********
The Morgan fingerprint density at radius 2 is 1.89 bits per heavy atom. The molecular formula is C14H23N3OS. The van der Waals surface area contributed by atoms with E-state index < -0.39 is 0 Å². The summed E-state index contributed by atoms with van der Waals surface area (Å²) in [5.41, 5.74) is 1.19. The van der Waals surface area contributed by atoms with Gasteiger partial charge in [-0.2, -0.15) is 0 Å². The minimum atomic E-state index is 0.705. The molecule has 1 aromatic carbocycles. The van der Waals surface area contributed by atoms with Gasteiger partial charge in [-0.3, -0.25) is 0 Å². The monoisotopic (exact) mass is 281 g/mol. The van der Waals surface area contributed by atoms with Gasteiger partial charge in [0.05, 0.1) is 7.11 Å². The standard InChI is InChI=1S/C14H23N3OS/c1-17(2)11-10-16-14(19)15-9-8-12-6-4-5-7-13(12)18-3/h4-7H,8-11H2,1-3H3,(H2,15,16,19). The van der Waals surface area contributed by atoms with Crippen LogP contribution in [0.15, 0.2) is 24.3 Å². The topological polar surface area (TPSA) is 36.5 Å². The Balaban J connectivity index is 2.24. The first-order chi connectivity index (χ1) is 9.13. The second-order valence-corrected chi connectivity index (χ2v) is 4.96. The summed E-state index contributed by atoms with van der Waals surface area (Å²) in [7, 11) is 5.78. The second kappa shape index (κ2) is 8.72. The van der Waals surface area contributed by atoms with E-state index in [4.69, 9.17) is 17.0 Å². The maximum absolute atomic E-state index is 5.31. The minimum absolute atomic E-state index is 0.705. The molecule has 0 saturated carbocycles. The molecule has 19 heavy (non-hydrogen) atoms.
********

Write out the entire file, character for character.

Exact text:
The Morgan fingerprint density at radius 2 is 1.89 bits per heavy atom. The molecular formula is C14H23N3OS. The van der Waals surface area contributed by atoms with E-state index < -0.39 is 0 Å². The summed E-state index contributed by atoms with van der Waals surface area (Å²) in [5.41, 5.74) is 1.19. The van der Waals surface area contributed by atoms with Gasteiger partial charge in [-0.2, -0.15) is 0 Å². The minimum atomic E-state index is 0.705. The molecule has 1 aromatic carbocycles. The van der Waals surface area contributed by atoms with Gasteiger partial charge in [-0.3, -0.25) is 0 Å². The monoisotopic (exact) mass is 281 g/mol. The van der Waals surface area contributed by atoms with Gasteiger partial charge in [0.05, 0.1) is 7.11 Å². The standard InChI is InChI=1S/C14H23N3OS/c1-17(2)11-10-16-14(19)15-9-8-12-6-4-5-7-13(12)18-3/h4-7H,8-11H2,1-3H3,(H2,15,16,19). The van der Waals surface area contributed by atoms with Crippen LogP contribution in [0.15, 0.2) is 24.3 Å². The topological polar surface area (TPSA) is 36.5 Å². The Balaban J connectivity index is 2.24. The first-order chi connectivity index (χ1) is 9.13. The second-order valence-corrected chi connectivity index (χ2v) is 4.96. The summed E-state index contributed by atoms with van der Waals surface area (Å²) in [7, 11) is 5.78. The second kappa shape index (κ2) is 8.72. The van der Waals surface area contributed by atoms with E-state index in [4.69, 9.17) is 17.0 Å². The maximum absolute atomic E-state index is 5.31. The minimum absolute atomic E-state index is 0.705. The molecule has 0 saturated carbocycles. The molecule has 19 heavy (non-hydrogen) atoms.